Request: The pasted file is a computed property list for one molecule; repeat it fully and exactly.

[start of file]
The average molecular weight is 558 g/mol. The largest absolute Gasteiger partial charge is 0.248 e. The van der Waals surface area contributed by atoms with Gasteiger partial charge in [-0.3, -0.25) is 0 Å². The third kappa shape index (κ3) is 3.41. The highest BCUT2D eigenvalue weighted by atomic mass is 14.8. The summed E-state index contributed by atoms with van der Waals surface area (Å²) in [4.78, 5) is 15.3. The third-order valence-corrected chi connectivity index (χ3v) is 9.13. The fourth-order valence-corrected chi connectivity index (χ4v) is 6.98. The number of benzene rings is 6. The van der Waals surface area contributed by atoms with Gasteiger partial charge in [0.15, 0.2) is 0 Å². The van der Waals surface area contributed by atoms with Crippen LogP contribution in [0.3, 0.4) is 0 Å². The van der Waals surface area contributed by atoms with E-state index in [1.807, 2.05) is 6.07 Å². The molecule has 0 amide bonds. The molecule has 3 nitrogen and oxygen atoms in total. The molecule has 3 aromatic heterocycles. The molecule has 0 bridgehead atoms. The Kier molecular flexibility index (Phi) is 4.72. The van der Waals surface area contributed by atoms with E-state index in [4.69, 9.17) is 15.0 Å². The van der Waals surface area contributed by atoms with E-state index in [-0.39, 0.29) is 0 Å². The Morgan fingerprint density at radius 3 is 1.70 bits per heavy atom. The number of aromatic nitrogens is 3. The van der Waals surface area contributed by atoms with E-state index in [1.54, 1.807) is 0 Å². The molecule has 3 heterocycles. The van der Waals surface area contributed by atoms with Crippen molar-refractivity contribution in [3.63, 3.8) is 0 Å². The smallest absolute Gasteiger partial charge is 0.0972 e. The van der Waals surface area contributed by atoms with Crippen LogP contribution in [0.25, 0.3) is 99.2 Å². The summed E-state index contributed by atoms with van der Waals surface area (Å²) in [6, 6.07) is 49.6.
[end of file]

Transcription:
The average molecular weight is 558 g/mol. The largest absolute Gasteiger partial charge is 0.248 e. The van der Waals surface area contributed by atoms with Gasteiger partial charge in [-0.3, -0.25) is 0 Å². The third kappa shape index (κ3) is 3.41. The highest BCUT2D eigenvalue weighted by atomic mass is 14.8. The summed E-state index contributed by atoms with van der Waals surface area (Å²) in [4.78, 5) is 15.3. The third-order valence-corrected chi connectivity index (χ3v) is 9.13. The fourth-order valence-corrected chi connectivity index (χ4v) is 6.98. The number of benzene rings is 6. The van der Waals surface area contributed by atoms with Gasteiger partial charge in [0.15, 0.2) is 0 Å². The van der Waals surface area contributed by atoms with Crippen LogP contribution in [0.3, 0.4) is 0 Å². The van der Waals surface area contributed by atoms with E-state index in [1.807, 2.05) is 6.07 Å². The molecule has 0 amide bonds. The molecule has 3 nitrogen and oxygen atoms in total. The molecule has 3 aromatic heterocycles. The molecule has 0 bridgehead atoms. The Kier molecular flexibility index (Phi) is 4.72. The van der Waals surface area contributed by atoms with E-state index in [4.69, 9.17) is 15.0 Å². The van der Waals surface area contributed by atoms with E-state index in [-0.39, 0.29) is 0 Å². The Morgan fingerprint density at radius 3 is 1.70 bits per heavy atom. The number of aromatic nitrogens is 3. The van der Waals surface area contributed by atoms with E-state index in [1.54, 1.807) is 0 Å². The molecule has 3 heterocycles. The van der Waals surface area contributed by atoms with Crippen molar-refractivity contribution in [3.63, 3.8) is 0 Å². The smallest absolute Gasteiger partial charge is 0.0972 e. The van der Waals surface area contributed by atoms with Crippen LogP contribution in [0.25, 0.3) is 99.2 Å². The summed E-state index contributed by atoms with van der Waals surface area (Å²) in [6, 6.07) is 49.6.